This is what we saw as we drove out of our little town last week.
And tonight, for the first time in a week, we pulled into our driveway.
The house didn’t smell nearly as bad as we expected–especially after the thick smoke all the way through Ventura. Our chests felt heavy with the thickness and our eyes burned, but the house itself did well except for a thin layer of ash covering the yard like pretend snow.
There’s so much. So much to process.
I thought about our time in Pismo. Every morning, I forced everyone to go down to the beach and walk. One of the days, I looked down and realized that when I had taken off my *fitness watch*, I had forgotten to put it back on before we evacuated the house.
“Darn, these steps aren’t even counting!” I thought. And then I realized….no, these steps count for even more than just my fitness goals.
I knew that at least half of the crew was not interested in making those (almost) one hundred steps down to the beach. But they mattered. Because each one of those steps, each deep breath of fresh air, each thoughtful look at the ebb and flow of the ocean waves was about remembering God’s provision for us. Yes, we had to leave our home. No, we didn’t know what would become of it or our possessions. But this beautiful place was God taking care of us in the middle of it all. We were alive. We were together. It was our chance to prioritize life over stuff.
It was sort of like when the Israelites finally crossed into the promised land, and God told them to collect 12 stones to remember all that He had done on their behalf.
Those steps on the beach were our stones of remembrance. We could go back and eat some more at the free breakfast. We could go and lay down or make plans for the day. We could worry about every post and update which would tell us what this monster they named Thomas was doing next.
Or we could take these steps of remembrance….each step recalling ways that God had been faithful to our family, calling forth the faith to believe that He would continue to be faithful.
There were other steps too.
Like when Pismo Beach ran out of hotel rooms and we knew our time there was finished. But we didn’t have our next step. We drove, down the coast, really not knowing where we were headed, and having no answer to the almost constant question, “Where are we going??”
But I have walked that road before. Twice, we had driven across the country, not entirely sure of where we were going specifically or where we would stay.
So, these steps were easier to take because we had trusted God on a similar road before. And while Ben and I remember those steps well, it didn’t stop the road from being very difficult and emotional for all of our kids.
But our landing was soft. After driving the longest route possible, I believe, to Bakersfield, we were welcomed so warmly and cared for so completely, that you could almost forget all this fire and evacuation stuff.
My brother-in-law and sister-in-law ran circles around us in cooking and cleaning and clean towels and showers and meaningful conversation and bacon from the oven and coffee.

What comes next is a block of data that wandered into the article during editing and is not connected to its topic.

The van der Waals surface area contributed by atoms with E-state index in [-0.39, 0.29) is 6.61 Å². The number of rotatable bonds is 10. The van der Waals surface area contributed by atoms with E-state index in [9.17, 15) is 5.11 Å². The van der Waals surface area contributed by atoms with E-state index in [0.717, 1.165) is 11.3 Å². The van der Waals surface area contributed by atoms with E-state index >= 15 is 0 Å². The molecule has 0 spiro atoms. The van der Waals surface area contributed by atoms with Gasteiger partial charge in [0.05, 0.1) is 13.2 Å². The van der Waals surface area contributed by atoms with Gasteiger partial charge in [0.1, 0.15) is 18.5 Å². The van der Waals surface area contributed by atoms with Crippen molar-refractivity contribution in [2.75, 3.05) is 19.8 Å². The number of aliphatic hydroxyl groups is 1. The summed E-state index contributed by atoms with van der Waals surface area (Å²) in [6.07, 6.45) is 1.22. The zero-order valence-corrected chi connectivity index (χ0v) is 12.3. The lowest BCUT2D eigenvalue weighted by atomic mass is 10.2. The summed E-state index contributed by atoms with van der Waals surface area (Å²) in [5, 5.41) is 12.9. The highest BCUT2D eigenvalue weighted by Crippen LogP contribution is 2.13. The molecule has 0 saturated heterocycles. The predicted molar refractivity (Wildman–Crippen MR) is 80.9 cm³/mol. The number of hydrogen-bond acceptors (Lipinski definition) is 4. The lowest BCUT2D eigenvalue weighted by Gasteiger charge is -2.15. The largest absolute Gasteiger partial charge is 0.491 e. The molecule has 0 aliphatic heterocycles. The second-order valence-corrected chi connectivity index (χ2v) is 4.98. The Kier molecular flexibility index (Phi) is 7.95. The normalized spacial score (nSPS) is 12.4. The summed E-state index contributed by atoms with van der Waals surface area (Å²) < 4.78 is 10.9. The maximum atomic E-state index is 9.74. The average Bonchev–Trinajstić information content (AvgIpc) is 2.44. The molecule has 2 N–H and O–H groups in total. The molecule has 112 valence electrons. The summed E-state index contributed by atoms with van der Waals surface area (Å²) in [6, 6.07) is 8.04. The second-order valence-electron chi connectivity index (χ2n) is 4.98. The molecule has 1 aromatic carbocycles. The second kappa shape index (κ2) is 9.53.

We felt so loved and cared for–it was truly a gift to spend the time with them and their children.
So tonight, on the drive home, we read this in our beloved advent story:
“Cry Bartholomew,” he said. “No man could face what you’ve been through and not cry.”
And so Bartholomew did, with all the tears and anger that had built up for so many days. He cried for his town, and for the life he’d known there, and for himself, alone and hunted. But most of all he cried for his parents and his family.
It’s been a long couple of years for our family. Tonight, my heart is heavy and weeps for my town.
My heart cries for what has been lost here, and what has been ravaged by the flame.
My heart cries for my brother, and others who have lost so much.
My heart hurts even for my own children, who don’t go to bed with quite the same sense of security they had before.
But my heart also cries for the grace that has been mine. For my husband who cared so much for me as I felt cramped and overwhelmed at a hotel. Who understood when I needed conversations with my family when we got the news about my brother’s house. For my family being safe–especially the seven “little” ones that I can hold safely in my arms–which is more than many of our dear friends who have faced childhood cancer can say. For my brother’s life….I know that he will be forever pained by the loss of his house, but I am so grateful he was spared. For our family in Bakersfield, who make the very short list of people who can easily host NINE people on a moment’s notice with joyful, servant’s hearts. For seeing the kids and their cousins get more time together than normal.
And on and on I could go…..
There is so much emotion and so much to continue processing. But tonight, what weighs the most on my heart is that I have hope. Hope for the future of my family, for my brother, and for our community. I want to be the light of Jesus Christ everywhere I go–whether it is a hotel room in Pismo Beach or a hospital room in Los Angeles or a flight to New York. I want to love fully, and serve joyfully, and remember God’s faithfulness. I want to weep with those who are hurting and rejoice with those who are glad.
And even though the steps ahead may be heavy, some exhausting, some tedious or frustrating…..I want my steps to be full of faith and full of hope, and I want to make them count.
Whether I’m wearing my watch or not.